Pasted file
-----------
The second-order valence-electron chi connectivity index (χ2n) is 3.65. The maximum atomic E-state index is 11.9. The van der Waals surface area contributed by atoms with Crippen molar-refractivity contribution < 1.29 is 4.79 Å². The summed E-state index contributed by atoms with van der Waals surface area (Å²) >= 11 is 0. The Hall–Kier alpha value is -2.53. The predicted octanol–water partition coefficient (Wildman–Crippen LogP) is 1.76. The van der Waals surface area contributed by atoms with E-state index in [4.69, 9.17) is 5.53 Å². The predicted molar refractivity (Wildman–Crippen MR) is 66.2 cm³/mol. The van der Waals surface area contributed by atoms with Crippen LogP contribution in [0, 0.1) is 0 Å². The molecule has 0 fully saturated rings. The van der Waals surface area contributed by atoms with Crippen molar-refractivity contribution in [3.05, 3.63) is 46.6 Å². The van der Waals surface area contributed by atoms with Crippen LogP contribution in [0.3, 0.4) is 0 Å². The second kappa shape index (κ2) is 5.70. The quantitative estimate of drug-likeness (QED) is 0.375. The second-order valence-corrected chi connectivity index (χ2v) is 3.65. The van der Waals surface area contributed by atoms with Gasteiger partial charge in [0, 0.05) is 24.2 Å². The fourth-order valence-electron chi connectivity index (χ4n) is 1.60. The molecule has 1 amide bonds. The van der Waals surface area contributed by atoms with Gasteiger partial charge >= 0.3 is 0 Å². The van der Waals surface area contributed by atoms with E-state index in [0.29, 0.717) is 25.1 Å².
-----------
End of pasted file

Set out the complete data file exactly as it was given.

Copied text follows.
The second-order valence-electron chi connectivity index (χ2n) is 3.65. The maximum atomic E-state index is 11.9. The van der Waals surface area contributed by atoms with Crippen molar-refractivity contribution < 1.29 is 4.79 Å². The summed E-state index contributed by atoms with van der Waals surface area (Å²) >= 11 is 0. The Hall–Kier alpha value is -2.53. The predicted octanol–water partition coefficient (Wildman–Crippen LogP) is 1.76. The van der Waals surface area contributed by atoms with E-state index in [4.69, 9.17) is 5.53 Å². The predicted molar refractivity (Wildman–Crippen MR) is 66.2 cm³/mol. The van der Waals surface area contributed by atoms with Crippen LogP contribution in [0, 0.1) is 0 Å². The molecule has 0 fully saturated rings. The van der Waals surface area contributed by atoms with Crippen molar-refractivity contribution in [3.05, 3.63) is 46.6 Å². The van der Waals surface area contributed by atoms with Crippen LogP contribution in [0.3, 0.4) is 0 Å². The second kappa shape index (κ2) is 5.70. The quantitative estimate of drug-likeness (QED) is 0.375. The second-order valence-corrected chi connectivity index (χ2v) is 3.65. The van der Waals surface area contributed by atoms with Gasteiger partial charge in [0, 0.05) is 24.2 Å². The fourth-order valence-electron chi connectivity index (χ4n) is 1.60. The molecule has 1 amide bonds. The van der Waals surface area contributed by atoms with Gasteiger partial charge >= 0.3 is 0 Å². The van der Waals surface area contributed by atoms with E-state index in [0.29, 0.717) is 25.1 Å².